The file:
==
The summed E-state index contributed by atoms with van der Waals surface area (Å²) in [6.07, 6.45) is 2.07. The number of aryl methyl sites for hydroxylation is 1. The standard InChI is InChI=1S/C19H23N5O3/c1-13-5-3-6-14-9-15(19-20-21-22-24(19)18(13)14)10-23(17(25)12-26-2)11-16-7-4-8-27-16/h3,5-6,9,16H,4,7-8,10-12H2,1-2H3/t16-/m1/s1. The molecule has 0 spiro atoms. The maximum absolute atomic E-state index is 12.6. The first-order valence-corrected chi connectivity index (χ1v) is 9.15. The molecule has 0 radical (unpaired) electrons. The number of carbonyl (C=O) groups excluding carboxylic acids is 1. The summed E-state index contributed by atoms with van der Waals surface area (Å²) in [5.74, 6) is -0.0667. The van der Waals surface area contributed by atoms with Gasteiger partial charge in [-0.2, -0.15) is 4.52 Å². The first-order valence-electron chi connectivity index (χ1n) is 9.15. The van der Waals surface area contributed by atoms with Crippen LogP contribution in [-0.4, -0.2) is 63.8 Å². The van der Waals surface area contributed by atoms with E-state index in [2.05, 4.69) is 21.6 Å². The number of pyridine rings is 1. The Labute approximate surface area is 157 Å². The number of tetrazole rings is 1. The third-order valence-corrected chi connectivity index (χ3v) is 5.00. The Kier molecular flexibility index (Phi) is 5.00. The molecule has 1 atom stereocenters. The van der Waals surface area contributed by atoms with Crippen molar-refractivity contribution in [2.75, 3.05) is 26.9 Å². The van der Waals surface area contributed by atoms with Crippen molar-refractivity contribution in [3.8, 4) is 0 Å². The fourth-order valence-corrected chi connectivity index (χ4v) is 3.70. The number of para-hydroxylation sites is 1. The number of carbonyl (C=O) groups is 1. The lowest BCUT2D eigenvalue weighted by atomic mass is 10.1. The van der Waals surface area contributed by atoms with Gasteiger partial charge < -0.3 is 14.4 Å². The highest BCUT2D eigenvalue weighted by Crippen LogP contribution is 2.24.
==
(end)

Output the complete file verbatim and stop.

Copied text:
The summed E-state index contributed by atoms with van der Waals surface area (Å²) in [6.07, 6.45) is 2.07. The number of aryl methyl sites for hydroxylation is 1. The standard InChI is InChI=1S/C19H23N5O3/c1-13-5-3-6-14-9-15(19-20-21-22-24(19)18(13)14)10-23(17(25)12-26-2)11-16-7-4-8-27-16/h3,5-6,9,16H,4,7-8,10-12H2,1-2H3/t16-/m1/s1. The molecule has 0 spiro atoms. The maximum absolute atomic E-state index is 12.6. The first-order valence-corrected chi connectivity index (χ1v) is 9.15. The molecule has 0 radical (unpaired) electrons. The number of carbonyl (C=O) groups excluding carboxylic acids is 1. The summed E-state index contributed by atoms with van der Waals surface area (Å²) in [5.74, 6) is -0.0667. The van der Waals surface area contributed by atoms with Gasteiger partial charge in [-0.2, -0.15) is 4.52 Å². The first-order valence-electron chi connectivity index (χ1n) is 9.15. The van der Waals surface area contributed by atoms with Crippen LogP contribution in [-0.4, -0.2) is 63.8 Å². The van der Waals surface area contributed by atoms with E-state index in [2.05, 4.69) is 21.6 Å². The number of pyridine rings is 1. The Labute approximate surface area is 157 Å². The number of tetrazole rings is 1. The third-order valence-corrected chi connectivity index (χ3v) is 5.00. The Kier molecular flexibility index (Phi) is 5.00. The molecule has 1 atom stereocenters. The van der Waals surface area contributed by atoms with Crippen molar-refractivity contribution in [2.75, 3.05) is 26.9 Å². The van der Waals surface area contributed by atoms with Crippen molar-refractivity contribution in [3.8, 4) is 0 Å². The fourth-order valence-corrected chi connectivity index (χ4v) is 3.70. The number of para-hydroxylation sites is 1. The number of carbonyl (C=O) groups is 1. The lowest BCUT2D eigenvalue weighted by atomic mass is 10.1. The van der Waals surface area contributed by atoms with Gasteiger partial charge < -0.3 is 14.4 Å². The highest BCUT2D eigenvalue weighted by Crippen LogP contribution is 2.24.